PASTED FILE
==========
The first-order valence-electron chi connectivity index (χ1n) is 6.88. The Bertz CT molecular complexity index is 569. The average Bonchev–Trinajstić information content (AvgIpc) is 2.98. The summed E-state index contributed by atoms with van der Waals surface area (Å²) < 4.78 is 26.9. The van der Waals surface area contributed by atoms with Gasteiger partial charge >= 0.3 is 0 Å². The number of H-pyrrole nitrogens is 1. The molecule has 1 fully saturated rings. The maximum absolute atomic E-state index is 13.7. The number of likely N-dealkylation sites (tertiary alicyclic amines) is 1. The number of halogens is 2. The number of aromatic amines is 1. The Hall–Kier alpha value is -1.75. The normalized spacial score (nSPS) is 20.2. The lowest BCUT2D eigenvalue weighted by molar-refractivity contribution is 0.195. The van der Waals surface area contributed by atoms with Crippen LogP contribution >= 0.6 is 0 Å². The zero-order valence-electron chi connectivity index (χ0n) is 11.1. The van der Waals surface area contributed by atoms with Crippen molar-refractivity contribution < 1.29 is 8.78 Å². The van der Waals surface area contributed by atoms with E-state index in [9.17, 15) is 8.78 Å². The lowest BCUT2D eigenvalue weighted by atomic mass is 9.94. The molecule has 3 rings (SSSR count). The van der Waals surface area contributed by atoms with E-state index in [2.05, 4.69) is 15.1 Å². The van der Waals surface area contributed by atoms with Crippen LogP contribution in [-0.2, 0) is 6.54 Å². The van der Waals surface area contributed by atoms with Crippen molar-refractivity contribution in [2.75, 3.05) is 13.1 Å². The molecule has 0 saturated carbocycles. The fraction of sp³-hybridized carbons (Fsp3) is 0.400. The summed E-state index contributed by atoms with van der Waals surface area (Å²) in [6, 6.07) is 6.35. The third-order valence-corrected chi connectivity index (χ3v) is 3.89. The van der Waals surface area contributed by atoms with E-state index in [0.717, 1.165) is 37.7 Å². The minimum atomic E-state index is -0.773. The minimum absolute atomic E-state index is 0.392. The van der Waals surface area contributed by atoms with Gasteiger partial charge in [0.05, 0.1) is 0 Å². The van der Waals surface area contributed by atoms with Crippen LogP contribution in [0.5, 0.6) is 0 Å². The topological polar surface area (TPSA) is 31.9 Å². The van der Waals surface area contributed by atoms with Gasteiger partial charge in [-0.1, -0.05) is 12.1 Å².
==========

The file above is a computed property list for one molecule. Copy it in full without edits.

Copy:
The first-order valence-electron chi connectivity index (χ1n) is 6.88. The Bertz CT molecular complexity index is 569. The average Bonchev–Trinajstić information content (AvgIpc) is 2.98. The summed E-state index contributed by atoms with van der Waals surface area (Å²) < 4.78 is 26.9. The van der Waals surface area contributed by atoms with Gasteiger partial charge >= 0.3 is 0 Å². The number of H-pyrrole nitrogens is 1. The molecule has 1 fully saturated rings. The maximum absolute atomic E-state index is 13.7. The number of likely N-dealkylation sites (tertiary alicyclic amines) is 1. The number of halogens is 2. The number of aromatic amines is 1. The Hall–Kier alpha value is -1.75. The normalized spacial score (nSPS) is 20.2. The lowest BCUT2D eigenvalue weighted by molar-refractivity contribution is 0.195. The van der Waals surface area contributed by atoms with Crippen LogP contribution >= 0.6 is 0 Å². The zero-order valence-electron chi connectivity index (χ0n) is 11.1. The van der Waals surface area contributed by atoms with Crippen molar-refractivity contribution < 1.29 is 8.78 Å². The van der Waals surface area contributed by atoms with E-state index in [9.17, 15) is 8.78 Å². The lowest BCUT2D eigenvalue weighted by atomic mass is 9.94. The molecule has 3 rings (SSSR count). The van der Waals surface area contributed by atoms with E-state index in [2.05, 4.69) is 15.1 Å². The van der Waals surface area contributed by atoms with Crippen LogP contribution in [-0.2, 0) is 6.54 Å². The van der Waals surface area contributed by atoms with Crippen molar-refractivity contribution in [2.75, 3.05) is 13.1 Å². The molecule has 0 saturated carbocycles. The fraction of sp³-hybridized carbons (Fsp3) is 0.400. The summed E-state index contributed by atoms with van der Waals surface area (Å²) in [6, 6.07) is 6.35. The third-order valence-corrected chi connectivity index (χ3v) is 3.89. The van der Waals surface area contributed by atoms with E-state index in [0.717, 1.165) is 37.7 Å². The minimum atomic E-state index is -0.773. The minimum absolute atomic E-state index is 0.392. The van der Waals surface area contributed by atoms with Gasteiger partial charge in [0.05, 0.1) is 0 Å². The van der Waals surface area contributed by atoms with Crippen LogP contribution in [0.5, 0.6) is 0 Å². The topological polar surface area (TPSA) is 31.9 Å². The van der Waals surface area contributed by atoms with Gasteiger partial charge in [-0.1, -0.05) is 12.1 Å².